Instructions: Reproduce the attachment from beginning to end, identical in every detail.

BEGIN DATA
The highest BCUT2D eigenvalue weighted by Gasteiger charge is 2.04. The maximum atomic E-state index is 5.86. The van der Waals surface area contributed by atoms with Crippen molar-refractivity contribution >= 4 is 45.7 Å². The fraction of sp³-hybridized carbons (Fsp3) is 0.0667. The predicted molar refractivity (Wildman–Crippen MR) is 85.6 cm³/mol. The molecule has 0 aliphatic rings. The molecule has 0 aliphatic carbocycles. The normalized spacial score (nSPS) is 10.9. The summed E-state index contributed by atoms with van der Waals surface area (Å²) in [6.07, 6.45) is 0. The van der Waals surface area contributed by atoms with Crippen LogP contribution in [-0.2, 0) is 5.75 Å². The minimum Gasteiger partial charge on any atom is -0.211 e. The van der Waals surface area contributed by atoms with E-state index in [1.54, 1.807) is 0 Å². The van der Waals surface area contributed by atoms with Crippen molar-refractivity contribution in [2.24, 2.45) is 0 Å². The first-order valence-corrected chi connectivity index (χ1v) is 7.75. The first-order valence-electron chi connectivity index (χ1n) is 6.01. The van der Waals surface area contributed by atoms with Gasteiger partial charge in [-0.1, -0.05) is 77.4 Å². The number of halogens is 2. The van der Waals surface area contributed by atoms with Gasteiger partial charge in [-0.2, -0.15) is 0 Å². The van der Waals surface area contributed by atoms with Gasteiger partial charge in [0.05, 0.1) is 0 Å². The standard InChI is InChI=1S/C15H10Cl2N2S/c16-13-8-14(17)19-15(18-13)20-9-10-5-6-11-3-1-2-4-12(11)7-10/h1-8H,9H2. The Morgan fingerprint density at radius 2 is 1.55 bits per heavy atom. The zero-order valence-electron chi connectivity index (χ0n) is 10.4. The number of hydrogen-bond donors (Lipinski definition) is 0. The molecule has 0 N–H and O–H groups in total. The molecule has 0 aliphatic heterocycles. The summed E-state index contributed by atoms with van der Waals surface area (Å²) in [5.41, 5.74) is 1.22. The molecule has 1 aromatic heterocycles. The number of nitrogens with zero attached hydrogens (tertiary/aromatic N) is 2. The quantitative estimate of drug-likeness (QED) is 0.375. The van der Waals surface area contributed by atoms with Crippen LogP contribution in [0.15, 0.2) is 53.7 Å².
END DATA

The highest BCUT2D eigenvalue weighted by Gasteiger charge is 2.04. The maximum atomic E-state index is 5.86. The van der Waals surface area contributed by atoms with Crippen molar-refractivity contribution >= 4 is 45.7 Å². The fraction of sp³-hybridized carbons (Fsp3) is 0.0667. The predicted molar refractivity (Wildman–Crippen MR) is 85.6 cm³/mol. The molecule has 0 aliphatic rings. The molecule has 0 aliphatic carbocycles. The normalized spacial score (nSPS) is 10.9. The summed E-state index contributed by atoms with van der Waals surface area (Å²) in [6.07, 6.45) is 0. The van der Waals surface area contributed by atoms with Crippen LogP contribution in [-0.2, 0) is 5.75 Å². The minimum Gasteiger partial charge on any atom is -0.211 e. The van der Waals surface area contributed by atoms with E-state index in [1.54, 1.807) is 0 Å². The van der Waals surface area contributed by atoms with Crippen molar-refractivity contribution in [2.24, 2.45) is 0 Å². The first-order valence-corrected chi connectivity index (χ1v) is 7.75. The first-order valence-electron chi connectivity index (χ1n) is 6.01. The van der Waals surface area contributed by atoms with Gasteiger partial charge in [-0.1, -0.05) is 77.4 Å². The number of halogens is 2. The van der Waals surface area contributed by atoms with Gasteiger partial charge in [-0.2, -0.15) is 0 Å². The van der Waals surface area contributed by atoms with Gasteiger partial charge in [0.05, 0.1) is 0 Å². The standard InChI is InChI=1S/C15H10Cl2N2S/c16-13-8-14(17)19-15(18-13)20-9-10-5-6-11-3-1-2-4-12(11)7-10/h1-8H,9H2. The Morgan fingerprint density at radius 2 is 1.55 bits per heavy atom. The zero-order valence-electron chi connectivity index (χ0n) is 10.4. The number of hydrogen-bond donors (Lipinski definition) is 0. The molecule has 0 N–H and O–H groups in total. The molecule has 0 aliphatic heterocycles. The summed E-state index contributed by atoms with van der Waals surface area (Å²) in [5.41, 5.74) is 1.22. The molecule has 1 aromatic heterocycles. The number of nitrogens with zero attached hydrogens (tertiary/aromatic N) is 2. The quantitative estimate of drug-likeness (QED) is 0.375. The van der Waals surface area contributed by atoms with Crippen LogP contribution in [0.15, 0.2) is 53.7 Å².